violence and aggression has always been celebrated by humans, our heroes aren’t philosophers or farmers, they are warriors, governments have almost always grown up around a warrior class, it is our nature, we love conflict and battle our leisure activities have long been about simulated war and conquest, this is nothing new. everything is propaganda

        • Markov Cheney

          Nothing new does not equal nothing to change

          • Hadrian999

            what do you propose, censorship of entertainment only allowing neutered official forms of fun.

            people need outlets and need to be instructed in the proper time and place for their aggression and how to use it honorably, total suppression of aggressive instincts will not work
            .

    • http://pulse.yahoo.com/_7NSDHXZVKAFK4SVLFWIQQDXURI Dirk Johnson

      I’ve never liked that argument about video games causing violence either. But I think politicians and such aren’t the best to argue about what effects games have on people, they reduce it to “This is violent, therefore censor it to stop violence” – which is bullshit. However, there is a lot of proof that it normalizes and reinforces violence as it already exists in the world, and that is a point that should be discussed and analyzed, not for censorship but for understanding how video games can sometimes be a propaganda for certain social norms. (violence against women, glorification of war, so on). Also @Hadrian999:disqus – I am not sure that it can be reduced to “humans celebrate violence, it is our nature, so it just is” – I think the fact that warrior classes tend to rule and be powerful has a lot more to do with societies learning to celebrate violence than “human nature” as such.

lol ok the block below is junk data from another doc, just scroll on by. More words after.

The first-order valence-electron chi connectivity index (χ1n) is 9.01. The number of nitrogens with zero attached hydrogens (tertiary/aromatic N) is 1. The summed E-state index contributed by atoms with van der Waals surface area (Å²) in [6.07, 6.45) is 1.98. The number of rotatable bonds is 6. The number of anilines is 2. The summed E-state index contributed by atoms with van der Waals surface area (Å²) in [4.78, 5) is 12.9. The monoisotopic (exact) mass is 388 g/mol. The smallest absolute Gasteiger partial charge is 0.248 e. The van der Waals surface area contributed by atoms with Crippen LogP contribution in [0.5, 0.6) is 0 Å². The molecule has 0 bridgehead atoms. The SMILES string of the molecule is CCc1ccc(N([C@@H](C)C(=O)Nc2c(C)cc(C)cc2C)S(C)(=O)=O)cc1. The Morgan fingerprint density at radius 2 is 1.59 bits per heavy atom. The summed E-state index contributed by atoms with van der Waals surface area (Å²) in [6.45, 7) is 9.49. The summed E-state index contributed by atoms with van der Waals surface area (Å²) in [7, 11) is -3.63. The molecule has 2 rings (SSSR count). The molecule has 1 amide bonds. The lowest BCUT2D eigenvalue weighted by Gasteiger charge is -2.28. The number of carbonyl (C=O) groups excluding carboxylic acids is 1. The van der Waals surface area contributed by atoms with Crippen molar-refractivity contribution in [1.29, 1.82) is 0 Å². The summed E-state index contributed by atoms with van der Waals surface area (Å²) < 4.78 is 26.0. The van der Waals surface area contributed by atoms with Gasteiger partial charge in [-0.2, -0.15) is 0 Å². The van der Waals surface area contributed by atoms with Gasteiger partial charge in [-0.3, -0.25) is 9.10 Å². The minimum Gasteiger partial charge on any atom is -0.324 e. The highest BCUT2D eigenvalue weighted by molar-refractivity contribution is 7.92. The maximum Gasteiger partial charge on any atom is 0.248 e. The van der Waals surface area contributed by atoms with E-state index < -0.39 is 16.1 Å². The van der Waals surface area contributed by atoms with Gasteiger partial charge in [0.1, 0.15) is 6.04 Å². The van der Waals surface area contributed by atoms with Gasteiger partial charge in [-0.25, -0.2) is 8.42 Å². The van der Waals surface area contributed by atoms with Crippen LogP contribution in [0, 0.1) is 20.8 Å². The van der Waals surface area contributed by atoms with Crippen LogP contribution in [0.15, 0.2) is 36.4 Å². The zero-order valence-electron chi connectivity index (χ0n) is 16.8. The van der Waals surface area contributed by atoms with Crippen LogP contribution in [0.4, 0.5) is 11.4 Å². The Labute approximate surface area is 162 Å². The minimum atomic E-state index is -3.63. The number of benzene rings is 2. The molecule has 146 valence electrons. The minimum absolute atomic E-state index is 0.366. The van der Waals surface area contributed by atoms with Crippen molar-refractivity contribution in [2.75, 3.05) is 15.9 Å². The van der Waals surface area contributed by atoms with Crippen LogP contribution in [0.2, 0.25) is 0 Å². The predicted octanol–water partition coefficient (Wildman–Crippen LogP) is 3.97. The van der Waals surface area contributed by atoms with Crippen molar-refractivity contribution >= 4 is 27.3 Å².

• Anonymous

    There was one enemy in the entire map and he still managed to die

  • dumbsaint

    There was one enemy in the entire map and he still managed to die

  • Anonymous

    There was one enemy in the entire map and he still managed to die

  • Guest

    No. It is not because we had this video game that this happened (if this is, indeed, what happened)…It is because this “happened” that we have this game. It glorifies the whole thing, and that is disturbing. It’s like celebrating his death in the streets.

    Also, It’s propaganda.

  • Hadrian999

    violence and aggression has always been celebrated by humans, our heroes aren’t philosophers or farmers, they are warriors, governments have almost always grown up around a warrior class, it is our nature, we love conflict and battle our leisure activities have long been about simulated war and conquest, this is nothing new. everything is propaganda

  • Hadrian999

    violence and aggression has always been celebrated by humans, our heroes aren’t philosophers or farmers, they are warriors, governments have almost always grown up around a warrior class, it is our nature, we love conflict and battle our leisure activities have long been about simulated war and conquest, this is nothing new. everything is propaganda

  • http://profiles.yahoo.com/u/RCBGZNI5LDSLNWBYTTZASC6PE4 morristhewise

    Pakistani Intelligence is turning over the three female impersonators who shacked with OBL to American intelligence for questioning. But the interviews should be handled by Larry King,Rush Limbaugh, Alex Jones,and Michael Savage. Otherwise the details about their love life will be censored.

  • http://profiles.yahoo.com/u/RCBGZNI5LDSLNWBYTTZASC6PE4 morristhewise